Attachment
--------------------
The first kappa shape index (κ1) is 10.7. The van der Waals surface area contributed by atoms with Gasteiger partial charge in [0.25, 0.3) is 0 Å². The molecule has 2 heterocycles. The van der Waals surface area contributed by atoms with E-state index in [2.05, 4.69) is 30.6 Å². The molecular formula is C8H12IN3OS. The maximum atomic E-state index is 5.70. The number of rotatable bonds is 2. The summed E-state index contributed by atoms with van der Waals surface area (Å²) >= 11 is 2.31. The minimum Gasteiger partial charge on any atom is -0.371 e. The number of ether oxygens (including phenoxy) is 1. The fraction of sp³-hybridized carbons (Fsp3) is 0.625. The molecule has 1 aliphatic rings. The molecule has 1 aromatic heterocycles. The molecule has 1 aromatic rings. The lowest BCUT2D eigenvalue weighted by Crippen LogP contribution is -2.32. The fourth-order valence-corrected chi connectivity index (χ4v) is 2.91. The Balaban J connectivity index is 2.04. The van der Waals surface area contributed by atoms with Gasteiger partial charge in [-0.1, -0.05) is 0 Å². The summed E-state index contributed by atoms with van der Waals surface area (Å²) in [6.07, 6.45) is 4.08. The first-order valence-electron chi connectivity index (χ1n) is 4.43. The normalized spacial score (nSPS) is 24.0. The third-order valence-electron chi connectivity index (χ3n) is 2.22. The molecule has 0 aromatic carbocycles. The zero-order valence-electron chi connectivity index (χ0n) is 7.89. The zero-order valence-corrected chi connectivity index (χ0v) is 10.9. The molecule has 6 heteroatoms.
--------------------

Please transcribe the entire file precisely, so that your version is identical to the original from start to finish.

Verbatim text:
The first kappa shape index (κ1) is 10.7. The van der Waals surface area contributed by atoms with Gasteiger partial charge in [0.25, 0.3) is 0 Å². The molecule has 2 heterocycles. The van der Waals surface area contributed by atoms with E-state index in [2.05, 4.69) is 30.6 Å². The molecular formula is C8H12IN3OS. The maximum atomic E-state index is 5.70. The number of rotatable bonds is 2. The summed E-state index contributed by atoms with van der Waals surface area (Å²) >= 11 is 2.31. The minimum Gasteiger partial charge on any atom is -0.371 e. The number of ether oxygens (including phenoxy) is 1. The fraction of sp³-hybridized carbons (Fsp3) is 0.625. The molecule has 1 aliphatic rings. The molecule has 1 aromatic heterocycles. The molecule has 1 aromatic rings. The lowest BCUT2D eigenvalue weighted by Crippen LogP contribution is -2.32. The fourth-order valence-corrected chi connectivity index (χ4v) is 2.91. The Balaban J connectivity index is 2.04. The van der Waals surface area contributed by atoms with Gasteiger partial charge in [-0.1, -0.05) is 0 Å². The summed E-state index contributed by atoms with van der Waals surface area (Å²) in [6.07, 6.45) is 4.08. The first-order valence-electron chi connectivity index (χ1n) is 4.43. The normalized spacial score (nSPS) is 24.0. The third-order valence-electron chi connectivity index (χ3n) is 2.22. The molecule has 0 aromatic carbocycles. The zero-order valence-electron chi connectivity index (χ0n) is 7.89. The zero-order valence-corrected chi connectivity index (χ0v) is 10.9. The molecule has 6 heteroatoms.